Trackbuster Lets You Remove Those Pesky Email Tracking Beacons – Trackbuster is a nifty little tool that could be useful if you’re paranoid about your privacy. Launching today, this service will analyze your incoming emails in Gmail, identify those that have invisible trackers and remove these trackers. It works with Gmail and it’s not perfect yet, but I can see why someone would use it.

After second hack, OPM confirms more than 22 million affected – The federal agency in charge of vetting government workers for security clearance has been hit by a second breach, leading to the theft of more than 21 million individuals’ records. The figure confirmed Thursday by the Office of Personnel Management includes a portion of the 4.2 million records — including Social Security numbers — compromised in an earlier breach reported last month. The total figure now stands at about 22.1 million individuals affected by the two cyberattacks.

Massive Federal Data Breach Affects 7% of Americans – The U.S. Office of Personnel Management announced Thursday that a massive data breach—one that targeted its security clearance system—compromised the sensitive information of 21.5 million people, including social security numbers for current and former federal workers, contractors, friends, and families, the agency said. As many as 19.5 million of those people had applied for security clearances.

Hacking Team claims terrorists can now use its tools – Hacking Team warned that a devastating data breach it suffered will allow its spying tools to be used by criminals and terrorists. The company’s claim, however, is worth questioning as it isn’t clear why someone would attempt to use software that’s been under extremely close scrutiny in recent days. Hacking Team somewhat undermined its claim as well. Rabe wrote that “we expect too that antivirus companies are upgrading their programs to detect the compromised RCS.”

Company News:

Barnes and Noble nixing Nook store for users outside US and UK – After some troubling signs, Barnes and Noble has made it official: it’s going to be dropping many of its customers, namely those living outside of the United States and the United Kingdom. This concerns the Nook aspect of Barnes and Nobles’ business, and will be taking place early next month. It’s a somewhat surprising move, given that Barnes and Noble previously offered the Nook in 40 countries including most of Europe, Australia, and Canada. Now only those located in the US and the UK will get access beyond August 7.

PC Market Slips 11.8 Percent In Q2 But Apple Keeps Picking Up Steam – According to IDC, the global PC market’s unit volume slipped 11.8 percent in the second quarter of 2015, a slightly larger-than-expected dip. As the company notes, the size of the decline reflects a strong second quarter in the year-ago period, when the death of Windows XP bolstered sales of new machines. Apple performed well in the quarter, seeing its market share rise to a global 7.8 percent, up from 5.9 percent the year before. Of all major PC OEMs, only Apple managed to grow its unit sales in the quarter. That fact mirrors TechCrunch’s prior reporting on Apple’s current PC business. For the rest, it was rough. Here’s the chart:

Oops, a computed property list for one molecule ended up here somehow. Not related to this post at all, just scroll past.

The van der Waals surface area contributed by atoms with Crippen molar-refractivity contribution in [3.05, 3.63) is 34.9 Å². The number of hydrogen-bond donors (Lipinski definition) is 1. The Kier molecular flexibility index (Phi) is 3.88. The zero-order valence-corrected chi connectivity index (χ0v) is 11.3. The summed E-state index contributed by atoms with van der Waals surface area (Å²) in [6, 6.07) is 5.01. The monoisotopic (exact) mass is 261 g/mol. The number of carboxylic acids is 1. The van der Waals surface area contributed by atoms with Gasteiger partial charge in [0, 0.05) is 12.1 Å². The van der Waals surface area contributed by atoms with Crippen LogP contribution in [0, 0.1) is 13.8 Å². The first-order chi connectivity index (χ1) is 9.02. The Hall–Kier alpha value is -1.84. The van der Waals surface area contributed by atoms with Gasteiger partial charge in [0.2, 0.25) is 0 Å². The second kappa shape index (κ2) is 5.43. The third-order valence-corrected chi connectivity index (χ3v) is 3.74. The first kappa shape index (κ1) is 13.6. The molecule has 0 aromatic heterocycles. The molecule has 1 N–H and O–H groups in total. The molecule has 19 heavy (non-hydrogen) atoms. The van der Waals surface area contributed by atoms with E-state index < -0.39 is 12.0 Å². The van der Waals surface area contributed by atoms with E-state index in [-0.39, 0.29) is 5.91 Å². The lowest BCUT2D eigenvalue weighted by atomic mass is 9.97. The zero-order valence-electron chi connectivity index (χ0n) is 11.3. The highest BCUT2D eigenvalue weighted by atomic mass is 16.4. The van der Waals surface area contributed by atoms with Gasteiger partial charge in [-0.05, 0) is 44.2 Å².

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IBM reveals first 7nm chips – Moore’s law has spurred improvements in processor architecture for years and Big Blue has just taken the next step, by creating working copies of 7nm transistors. IBM, last year, pledged $3 billion in funding for research into improvements in silicon design and it seems that their investment has paid off. While Intel, Samsung, Nvidia and other manufacturers are just now starting to move from the 28nm processes to 14nm transistors, IBM already has working prototypes of 7nm chips.

IBM inks $180 million cloud deal with energy company Columbia Pipeline – IBM has inked a $180 million cloud deal with Columbia Pipeline Group (CPG). Based in Houston, Texas, the energy company operates roughly 15,000 miles of natural gas pipelines across North America. As part of the deal, IBM will move CPG’s entire IT infrastructure and business applications into a private cloud in IBM’s Columbus, Ohio data center. IBM will manage the infrastructure — which includes human resources, billing and finance, and pipeline operations — for a minimum of five years.

Avast acquires mobile virtualization firm Remotium – Avast has acquired Remotium in a deal aimed at boosting BYOD security in the enterprise. Announced on Wednesday, security firm Avast said virtual enterprise mobility company Remotium’s solutions assist the enterprise to implement bring-your-own-device (BYOD) policies more securely and effectively, and therefore can be considered a valuable addition to Avast’s mobile security portfolio.

Judge tosses jury’s $533M patent verdict against Apple, orders new trial – A $533 million jury verdict that would have been the largest ever for a “patent assertion entity” has been struck down four months after a jury granted it. US District Judge Rodney Gilstrap, who oversaw the case against Apple, has ruled (PDF) that the damages verdict must be thrown out because of a faulty instruction to the jury. He has ordered a new trial to be held solely on the issue of damages.

With $10M In New Funding, Lendingkart Helps Small Businesses In India Get Loans – Since launching a year ago, Lendingkart has processed loans from 50 cities and 17 states across India. It will use its new capital to expand into all towns and cities in India, improve its credit scoring technology, and hire more employees. The startup is similar to LendingClub in that it allows businesses to apply for loans online, bypassing banks and other traditional finance institutions. Co-founder and chief executive officer Harshvardhan Lunia explains that Lendingkart’s algorithms use 1,500 data points to score credit application. The site claims that its application process takes just 15 minutes, with most loans approved in a few hours and disbursed within three working days.